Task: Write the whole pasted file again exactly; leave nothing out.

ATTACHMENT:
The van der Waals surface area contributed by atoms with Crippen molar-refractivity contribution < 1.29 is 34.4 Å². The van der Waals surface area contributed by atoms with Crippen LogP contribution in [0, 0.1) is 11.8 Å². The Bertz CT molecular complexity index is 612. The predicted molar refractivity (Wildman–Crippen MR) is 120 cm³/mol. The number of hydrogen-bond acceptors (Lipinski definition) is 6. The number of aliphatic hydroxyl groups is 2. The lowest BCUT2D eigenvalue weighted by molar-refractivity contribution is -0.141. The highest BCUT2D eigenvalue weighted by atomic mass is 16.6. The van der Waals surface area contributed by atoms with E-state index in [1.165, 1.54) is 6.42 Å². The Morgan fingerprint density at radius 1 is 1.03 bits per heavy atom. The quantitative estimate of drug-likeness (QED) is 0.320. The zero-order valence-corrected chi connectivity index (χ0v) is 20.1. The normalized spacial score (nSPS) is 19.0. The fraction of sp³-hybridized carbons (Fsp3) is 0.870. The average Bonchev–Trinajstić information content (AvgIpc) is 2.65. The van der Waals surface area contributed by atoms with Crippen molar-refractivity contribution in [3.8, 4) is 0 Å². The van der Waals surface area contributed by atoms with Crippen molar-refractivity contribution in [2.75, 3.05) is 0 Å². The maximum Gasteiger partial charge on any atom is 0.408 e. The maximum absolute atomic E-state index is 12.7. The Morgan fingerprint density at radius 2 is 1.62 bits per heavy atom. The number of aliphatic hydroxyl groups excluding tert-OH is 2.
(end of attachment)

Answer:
The van der Waals surface area contributed by atoms with Crippen molar-refractivity contribution < 1.29 is 34.4 Å². The van der Waals surface area contributed by atoms with Crippen LogP contribution in [0, 0.1) is 11.8 Å². The Bertz CT molecular complexity index is 612. The predicted molar refractivity (Wildman–Crippen MR) is 120 cm³/mol. The number of hydrogen-bond acceptors (Lipinski definition) is 6. The number of aliphatic hydroxyl groups is 2. The lowest BCUT2D eigenvalue weighted by molar-refractivity contribution is -0.141. The highest BCUT2D eigenvalue weighted by atomic mass is 16.6. The van der Waals surface area contributed by atoms with E-state index in [1.165, 1.54) is 6.42 Å². The Morgan fingerprint density at radius 1 is 1.03 bits per heavy atom. The quantitative estimate of drug-likeness (QED) is 0.320. The zero-order valence-corrected chi connectivity index (χ0v) is 20.1. The normalized spacial score (nSPS) is 19.0. The fraction of sp³-hybridized carbons (Fsp3) is 0.870. The average Bonchev–Trinajstić information content (AvgIpc) is 2.65. The van der Waals surface area contributed by atoms with Crippen molar-refractivity contribution in [3.8, 4) is 0 Å². The van der Waals surface area contributed by atoms with Crippen molar-refractivity contribution in [2.75, 3.05) is 0 Å². The maximum Gasteiger partial charge on any atom is 0.408 e. The maximum absolute atomic E-state index is 12.7. The Morgan fingerprint density at radius 2 is 1.62 bits per heavy atom. The number of aliphatic hydroxyl groups excluding tert-OH is 2.